In an exclusive interview with Electric Autonomy, Pride Group Enterprises CEO Sam Johal explains why he sees the company’s electric vehicle orders as a competitive advantage and teases their plans to roll out charging infrastructure on specific regional routes
Pride Group Enterprises, a Mississauga, Ont., holding company with business operations in truck sales, truck rentals and goods delivery and logistics, first made waves with news last fall that it would purchase 150 Tesla Semis. Earlier this month, it followed up that blockbuster announcement with word that it was also buying 6,320 electric last-mile delivery vans from Ohio-based Workhorse Group.
Following publication of our recent story on the Workhorse announcement, Pride CEO Sam Johal agreed to sit down with Electric Autonomy for an exclusive interview.
As you’ll read below, he discuss the deals, the company’s electrification strategy and how he sees the integration of electric trucks unfolding across its dealership, leasing and logistics divisions. Beyond that, he also elaborates on another plan that is sure to generate still more news — a network of charging stations to service its own long-haul trucks.
(Note: this interview has been condensed and edited for clarity.)
Electric Autonomy Canada: You recently put in two large orders for electric trucks: 6,320 delivery vans from Workhorse and 150 Tesla Semis. Why such big orders?
Sam Johal: It seems like a lot but we’re expecting deliveries over the next five to six years. This will give us time to see what our customers are comfortable with and adjust accordingly based on how business is evolving. We have contingency baked into both deals with regards to performance. In the case of the Workhorse delivery trucks however, these are already being used by other clients and so we know they work.
The orders might seem big, but if you look at how many retailers are doing their own last-mile delivery, as well as all the logistics companies across Canada and the United States, there’s a lot of demand, as well as vehicle turnover. The delivery trucks are a new business for us but it’s an area with significant growth potential, especially in the rental and leasing side.
Electric Autonomy: Beyond the environmental concerns, why such a focus on electrifying your fleet?
Sam Johal: Obviously emissions are a big part of why we’re pushing to electrify but from a maintenance point of view, particularly on the long-haul tractor-trailers, electric also makes sense. Diesel trucks have a lot of components and these components can break. When they do, they are costly to repair both in terms of time and actual dollars. With electric, there are no oil changes and maintenance is minimal.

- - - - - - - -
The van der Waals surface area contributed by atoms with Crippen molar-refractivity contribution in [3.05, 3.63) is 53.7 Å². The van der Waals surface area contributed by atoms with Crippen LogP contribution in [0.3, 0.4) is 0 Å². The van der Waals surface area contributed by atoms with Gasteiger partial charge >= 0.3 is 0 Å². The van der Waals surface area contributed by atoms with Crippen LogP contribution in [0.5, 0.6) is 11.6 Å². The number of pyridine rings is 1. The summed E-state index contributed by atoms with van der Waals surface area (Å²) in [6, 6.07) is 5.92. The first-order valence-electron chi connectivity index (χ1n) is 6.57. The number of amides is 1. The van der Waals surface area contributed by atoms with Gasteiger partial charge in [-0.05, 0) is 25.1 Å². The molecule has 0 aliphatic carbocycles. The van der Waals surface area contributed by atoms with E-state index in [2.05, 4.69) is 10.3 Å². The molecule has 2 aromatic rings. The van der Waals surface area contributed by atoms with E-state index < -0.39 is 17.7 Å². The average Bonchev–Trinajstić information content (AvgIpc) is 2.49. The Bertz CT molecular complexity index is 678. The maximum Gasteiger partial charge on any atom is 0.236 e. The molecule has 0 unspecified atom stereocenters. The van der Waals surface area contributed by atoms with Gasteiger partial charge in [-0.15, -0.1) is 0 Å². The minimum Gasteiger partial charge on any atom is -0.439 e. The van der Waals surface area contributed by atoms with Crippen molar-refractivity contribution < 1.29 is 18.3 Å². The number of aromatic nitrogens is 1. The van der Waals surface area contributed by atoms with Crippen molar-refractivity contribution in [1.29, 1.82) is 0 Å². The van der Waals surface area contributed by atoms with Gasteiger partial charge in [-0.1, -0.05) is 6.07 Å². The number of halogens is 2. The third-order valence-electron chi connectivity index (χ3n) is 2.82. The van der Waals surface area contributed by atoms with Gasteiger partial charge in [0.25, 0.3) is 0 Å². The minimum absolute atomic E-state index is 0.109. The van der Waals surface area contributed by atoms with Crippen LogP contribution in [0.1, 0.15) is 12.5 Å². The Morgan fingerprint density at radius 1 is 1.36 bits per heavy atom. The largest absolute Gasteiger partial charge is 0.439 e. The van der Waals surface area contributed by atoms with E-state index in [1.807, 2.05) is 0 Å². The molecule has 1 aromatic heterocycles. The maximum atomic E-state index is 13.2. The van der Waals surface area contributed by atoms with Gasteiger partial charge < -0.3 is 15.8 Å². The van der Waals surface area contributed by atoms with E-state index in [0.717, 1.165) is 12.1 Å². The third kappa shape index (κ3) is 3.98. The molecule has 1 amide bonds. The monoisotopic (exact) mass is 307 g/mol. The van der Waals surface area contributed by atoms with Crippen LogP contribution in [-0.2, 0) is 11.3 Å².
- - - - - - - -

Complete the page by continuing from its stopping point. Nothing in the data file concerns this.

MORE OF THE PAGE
Then you also have to consider the restrictions placed on diesel trucks. Often when drivers sleep in their truck, they need to leave it running for heat. But there are fewer and fewer places that allow idling. Moving to an electric vehicle solves this problem, which in turn makes drivers’ lives easier.
Last, these electric trucks come with a lot of safety technology and in some cases, autonomous capabilities. That’s going to help drive down insurance costs, which have been increasing exponentially in recent years. It’s also going to potentially help the driver shortage. The trucks will be easier to drive so you might not need a special licence like you do now.
Electric Autonomy: In order to have electric trucks on the road, you need the right charging infrastructure. You’ve said that along with your vehicle purchases, you’ll be investing in building this over the long-term. How do you envision that playing out?
Sam Johal: The charging for the last-mile trucks is easier because they can be charged overnight and will have enough power to do their entire run during the day. These vehicles could charge at one of our facilities, but we’re also thinking of renting out charging stations to customers.
For the long-haul trucks, obviously the challenges are greater. We don’t want to just build charging infrastructure. We want to build a better, more modern experience for drivers. So while they are waiting for their vehicles to charge, they can pop into our facility and get a really good coffee or some food.
Our goal is to create a proof-of-concept charging station within four to six months. The other thing to note, is that we plan to roll out charging infrastructure regionally on specific routes. So for instance, we might have stations for trucks travelling between Toronto and Montreal, or New York and Chicago. We know we won’t be the only player here and there needs to be a push from governments as well.
Electric Autonomy: There are several divisions within Pride Group: truck sales and leasing, financing and logistics. How does this business model impact your electrification strategy?
Sam Johal: I think we can take more chances. We have dealerships across Canada and the United States, so we can choose to deploy these electric trucks where it most makes sense. For instance, maybe we deploy more trucks to California at the outset, which already has a lot of infrastructure in place and where the market is more ready for them.
Electric Autonomy: Pride Group is growing but you are still a relatively new player. Why have you opted to take on these big investments and push to become leaders in electric commercial fleets?
Sam Johal: We want to encourage the change to electric and with our most recent investments, we think we can be two to five years ahead of our competition; that’s our motivation. This is where the industry is headed, and we want to have that competitive advantage. We also strongly believe we need to make the industry better and electric vehicles are one way to do that.